Peter taught them about the prophets, and in this letter helps them remember how this God brings hope out of the worst of times for God’s children. Peter dares to imagine the prophets were not just speaking to people long ago, but were speaking to the ones listening today, reborn into a new life so beautiful even the angels are jealous.
Peter taught them about Jesus too, Jesus’ life, teachings, death, and resurrection. Peter had felt abandoned by Jesus, and sure things would go back how they were before Jesus. But then, Jesus rose again from death, and Peter began telling everyone about the truth behind Jesus’ promises, to be with them all the way to the end, and to bring with him a new community of love and peace for all.
The old Peter would have denied him or hid in fear. This new Peter is telling old stories to remind all who hear, this God, from the beginning through Christ to today into however many tomorrows there would be, this God is a God we can worship and trust and follow. Believing in this God and this God’s coming kingdom has not and does not solve all their problems, though. Peter has learned that too. In his own new normal, there are still hardships, struggles, and resistance. The old Peter would have quit. The new Peter writes a letter encouraging his people to keep going anyway. Yes, following this God changes the way we spend our time. It changes the way we earn or spend monies. It changes the way we think about powers and authorities. Following this God means we try to change the world to look more like God’s coming kingdom, and when we do that, we will be resisted.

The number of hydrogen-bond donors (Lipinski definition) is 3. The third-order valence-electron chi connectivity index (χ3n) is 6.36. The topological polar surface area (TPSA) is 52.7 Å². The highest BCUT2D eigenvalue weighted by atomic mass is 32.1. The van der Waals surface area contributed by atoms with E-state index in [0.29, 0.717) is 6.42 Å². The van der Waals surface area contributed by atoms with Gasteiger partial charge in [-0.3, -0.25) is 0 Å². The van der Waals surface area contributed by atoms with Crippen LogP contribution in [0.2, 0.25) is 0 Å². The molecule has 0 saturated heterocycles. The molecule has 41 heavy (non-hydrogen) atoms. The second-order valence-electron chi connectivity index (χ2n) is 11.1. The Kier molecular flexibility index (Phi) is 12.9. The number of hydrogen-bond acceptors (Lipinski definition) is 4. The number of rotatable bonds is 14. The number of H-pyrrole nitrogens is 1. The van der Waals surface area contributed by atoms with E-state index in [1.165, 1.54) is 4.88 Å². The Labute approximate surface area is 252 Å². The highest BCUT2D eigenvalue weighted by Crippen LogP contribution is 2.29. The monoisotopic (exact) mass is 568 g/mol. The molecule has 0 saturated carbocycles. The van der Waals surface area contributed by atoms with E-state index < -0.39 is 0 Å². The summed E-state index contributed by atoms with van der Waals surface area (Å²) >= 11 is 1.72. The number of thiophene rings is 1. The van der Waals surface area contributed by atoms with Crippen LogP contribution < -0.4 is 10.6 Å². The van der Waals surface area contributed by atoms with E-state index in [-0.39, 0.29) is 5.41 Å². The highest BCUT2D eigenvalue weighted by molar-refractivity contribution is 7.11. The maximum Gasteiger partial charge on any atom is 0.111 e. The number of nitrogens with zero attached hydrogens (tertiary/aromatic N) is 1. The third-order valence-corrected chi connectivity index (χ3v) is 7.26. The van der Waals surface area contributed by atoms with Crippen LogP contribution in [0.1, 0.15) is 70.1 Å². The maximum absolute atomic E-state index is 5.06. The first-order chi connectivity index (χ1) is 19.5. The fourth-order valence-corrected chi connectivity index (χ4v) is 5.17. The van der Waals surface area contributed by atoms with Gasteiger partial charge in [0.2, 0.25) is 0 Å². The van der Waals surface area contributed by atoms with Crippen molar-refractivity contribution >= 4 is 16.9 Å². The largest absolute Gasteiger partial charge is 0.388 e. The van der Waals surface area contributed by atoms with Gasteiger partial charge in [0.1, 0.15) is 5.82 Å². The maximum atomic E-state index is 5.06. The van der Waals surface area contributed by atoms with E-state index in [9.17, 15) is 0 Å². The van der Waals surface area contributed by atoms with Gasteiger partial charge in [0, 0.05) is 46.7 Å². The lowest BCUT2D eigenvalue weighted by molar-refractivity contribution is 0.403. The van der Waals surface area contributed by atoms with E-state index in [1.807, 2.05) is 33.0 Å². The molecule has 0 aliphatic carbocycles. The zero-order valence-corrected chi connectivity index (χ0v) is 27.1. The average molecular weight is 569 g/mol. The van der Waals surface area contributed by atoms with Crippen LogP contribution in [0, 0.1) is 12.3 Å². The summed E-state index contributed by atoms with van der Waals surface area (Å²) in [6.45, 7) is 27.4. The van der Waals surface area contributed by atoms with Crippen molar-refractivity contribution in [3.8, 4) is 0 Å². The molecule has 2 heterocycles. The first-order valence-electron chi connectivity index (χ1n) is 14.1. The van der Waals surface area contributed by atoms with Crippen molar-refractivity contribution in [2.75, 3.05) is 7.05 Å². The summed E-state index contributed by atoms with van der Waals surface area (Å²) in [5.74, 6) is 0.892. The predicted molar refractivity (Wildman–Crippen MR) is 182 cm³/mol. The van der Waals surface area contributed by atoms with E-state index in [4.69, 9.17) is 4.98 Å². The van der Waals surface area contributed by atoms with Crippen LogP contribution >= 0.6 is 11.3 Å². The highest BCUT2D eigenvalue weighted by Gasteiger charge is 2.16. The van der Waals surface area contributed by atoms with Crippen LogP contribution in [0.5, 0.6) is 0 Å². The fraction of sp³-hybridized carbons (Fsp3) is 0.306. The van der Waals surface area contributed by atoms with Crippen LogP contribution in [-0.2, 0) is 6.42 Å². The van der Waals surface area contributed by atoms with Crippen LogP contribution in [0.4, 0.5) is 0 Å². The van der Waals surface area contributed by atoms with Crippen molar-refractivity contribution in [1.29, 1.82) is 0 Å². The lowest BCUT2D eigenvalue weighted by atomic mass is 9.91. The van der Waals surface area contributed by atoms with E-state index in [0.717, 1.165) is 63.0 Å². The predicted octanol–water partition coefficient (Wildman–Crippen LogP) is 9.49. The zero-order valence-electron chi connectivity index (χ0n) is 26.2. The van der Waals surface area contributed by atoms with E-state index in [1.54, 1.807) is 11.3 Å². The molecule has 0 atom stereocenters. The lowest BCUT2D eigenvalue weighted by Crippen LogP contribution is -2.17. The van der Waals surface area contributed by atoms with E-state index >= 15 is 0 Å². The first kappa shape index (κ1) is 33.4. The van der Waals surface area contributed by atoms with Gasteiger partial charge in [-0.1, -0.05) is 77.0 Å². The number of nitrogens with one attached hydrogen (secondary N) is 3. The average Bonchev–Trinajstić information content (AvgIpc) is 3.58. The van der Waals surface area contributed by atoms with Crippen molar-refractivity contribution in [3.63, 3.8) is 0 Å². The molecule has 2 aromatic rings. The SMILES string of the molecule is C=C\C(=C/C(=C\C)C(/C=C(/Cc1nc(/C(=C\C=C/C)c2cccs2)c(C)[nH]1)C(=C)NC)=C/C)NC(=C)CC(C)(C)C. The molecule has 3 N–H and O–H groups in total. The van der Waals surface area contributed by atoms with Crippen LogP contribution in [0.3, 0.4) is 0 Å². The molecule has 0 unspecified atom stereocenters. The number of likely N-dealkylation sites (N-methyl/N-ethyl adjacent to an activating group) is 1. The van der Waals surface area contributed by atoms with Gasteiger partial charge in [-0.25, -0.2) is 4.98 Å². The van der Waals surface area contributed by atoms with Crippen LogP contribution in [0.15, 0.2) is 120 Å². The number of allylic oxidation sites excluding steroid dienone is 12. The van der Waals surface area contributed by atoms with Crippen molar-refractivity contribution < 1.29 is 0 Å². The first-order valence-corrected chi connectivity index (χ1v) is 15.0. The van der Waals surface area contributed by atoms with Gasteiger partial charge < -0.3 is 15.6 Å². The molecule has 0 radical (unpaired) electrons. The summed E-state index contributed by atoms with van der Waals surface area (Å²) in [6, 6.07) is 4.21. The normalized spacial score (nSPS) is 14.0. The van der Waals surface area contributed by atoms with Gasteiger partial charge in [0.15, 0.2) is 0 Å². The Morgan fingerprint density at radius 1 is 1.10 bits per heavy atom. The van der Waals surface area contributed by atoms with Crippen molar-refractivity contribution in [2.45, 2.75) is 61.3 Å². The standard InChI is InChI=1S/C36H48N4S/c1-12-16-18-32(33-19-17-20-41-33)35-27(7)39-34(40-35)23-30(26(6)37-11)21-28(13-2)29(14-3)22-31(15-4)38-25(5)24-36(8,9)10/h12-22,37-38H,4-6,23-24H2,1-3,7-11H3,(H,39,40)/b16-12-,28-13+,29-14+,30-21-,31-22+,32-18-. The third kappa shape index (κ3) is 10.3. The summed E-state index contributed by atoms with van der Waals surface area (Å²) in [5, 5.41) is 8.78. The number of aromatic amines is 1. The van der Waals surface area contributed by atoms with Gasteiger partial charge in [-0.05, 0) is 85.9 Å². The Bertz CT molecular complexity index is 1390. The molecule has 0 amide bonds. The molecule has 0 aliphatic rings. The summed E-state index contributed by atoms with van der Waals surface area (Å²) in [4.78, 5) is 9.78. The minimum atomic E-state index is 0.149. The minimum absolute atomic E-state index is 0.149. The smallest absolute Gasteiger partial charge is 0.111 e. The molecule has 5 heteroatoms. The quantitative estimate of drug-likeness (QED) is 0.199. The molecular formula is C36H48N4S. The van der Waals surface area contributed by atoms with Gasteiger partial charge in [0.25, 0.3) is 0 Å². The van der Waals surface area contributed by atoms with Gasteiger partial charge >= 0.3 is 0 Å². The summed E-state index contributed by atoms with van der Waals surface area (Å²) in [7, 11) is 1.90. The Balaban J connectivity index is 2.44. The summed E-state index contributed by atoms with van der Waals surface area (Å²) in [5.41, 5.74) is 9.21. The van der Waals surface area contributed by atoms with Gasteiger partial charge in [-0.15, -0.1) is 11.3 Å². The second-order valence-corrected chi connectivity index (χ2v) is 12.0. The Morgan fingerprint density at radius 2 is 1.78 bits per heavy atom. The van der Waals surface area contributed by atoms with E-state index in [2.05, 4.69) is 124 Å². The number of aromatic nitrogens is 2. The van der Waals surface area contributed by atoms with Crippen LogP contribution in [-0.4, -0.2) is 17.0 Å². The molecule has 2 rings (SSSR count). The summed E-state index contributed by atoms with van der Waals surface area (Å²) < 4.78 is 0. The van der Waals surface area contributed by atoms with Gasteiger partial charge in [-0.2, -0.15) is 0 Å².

Still, this new Peter tells them despite the suffering and resistance that may come, keep going. Believe Jesus cares whether or not our lives speak the goodness of God, and tell others clearly and plainly we are followers of God’s way toward the new normal of justice and love, peace and forgiveness. Jesus wants the words we say and actions we take to exhibit self-sacrifice and service to others, love for all even our enemies, so let’s do so with calm confidence, even honest joy, as we walk God’s new way together.